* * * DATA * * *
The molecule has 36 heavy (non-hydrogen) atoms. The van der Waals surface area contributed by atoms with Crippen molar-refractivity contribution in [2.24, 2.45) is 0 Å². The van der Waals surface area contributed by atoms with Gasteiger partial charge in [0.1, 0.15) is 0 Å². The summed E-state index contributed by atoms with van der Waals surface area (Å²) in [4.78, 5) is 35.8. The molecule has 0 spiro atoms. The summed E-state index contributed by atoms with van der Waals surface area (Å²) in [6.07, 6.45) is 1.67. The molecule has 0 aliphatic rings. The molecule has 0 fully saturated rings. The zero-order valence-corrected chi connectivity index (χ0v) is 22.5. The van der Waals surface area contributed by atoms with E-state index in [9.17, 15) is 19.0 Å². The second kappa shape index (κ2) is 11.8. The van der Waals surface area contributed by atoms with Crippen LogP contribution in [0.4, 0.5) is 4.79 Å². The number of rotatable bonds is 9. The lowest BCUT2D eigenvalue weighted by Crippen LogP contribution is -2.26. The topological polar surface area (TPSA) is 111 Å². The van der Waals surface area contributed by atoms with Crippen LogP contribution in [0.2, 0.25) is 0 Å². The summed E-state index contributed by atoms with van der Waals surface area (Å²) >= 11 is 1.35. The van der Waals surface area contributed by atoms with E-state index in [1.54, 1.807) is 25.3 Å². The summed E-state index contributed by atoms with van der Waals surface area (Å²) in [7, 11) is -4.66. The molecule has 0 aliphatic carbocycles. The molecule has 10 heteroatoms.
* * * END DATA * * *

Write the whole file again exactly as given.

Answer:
The molecule has 36 heavy (non-hydrogen) atoms. The van der Waals surface area contributed by atoms with Crippen molar-refractivity contribution in [2.24, 2.45) is 0 Å². The van der Waals surface area contributed by atoms with Gasteiger partial charge in [0.1, 0.15) is 0 Å². The summed E-state index contributed by atoms with van der Waals surface area (Å²) in [4.78, 5) is 35.8. The molecule has 0 spiro atoms. The summed E-state index contributed by atoms with van der Waals surface area (Å²) in [6.07, 6.45) is 1.67. The molecule has 0 aliphatic rings. The molecule has 0 fully saturated rings. The zero-order valence-corrected chi connectivity index (χ0v) is 22.5. The van der Waals surface area contributed by atoms with E-state index in [9.17, 15) is 19.0 Å². The second kappa shape index (κ2) is 11.8. The van der Waals surface area contributed by atoms with Crippen LogP contribution in [0.4, 0.5) is 4.79 Å². The number of rotatable bonds is 9. The lowest BCUT2D eigenvalue weighted by Crippen LogP contribution is -2.26. The topological polar surface area (TPSA) is 111 Å². The van der Waals surface area contributed by atoms with Crippen LogP contribution in [0.2, 0.25) is 0 Å². The summed E-state index contributed by atoms with van der Waals surface area (Å²) >= 11 is 1.35. The van der Waals surface area contributed by atoms with E-state index in [1.54, 1.807) is 25.3 Å². The summed E-state index contributed by atoms with van der Waals surface area (Å²) in [7, 11) is -4.66. The molecule has 0 aliphatic carbocycles. The molecule has 10 heteroatoms.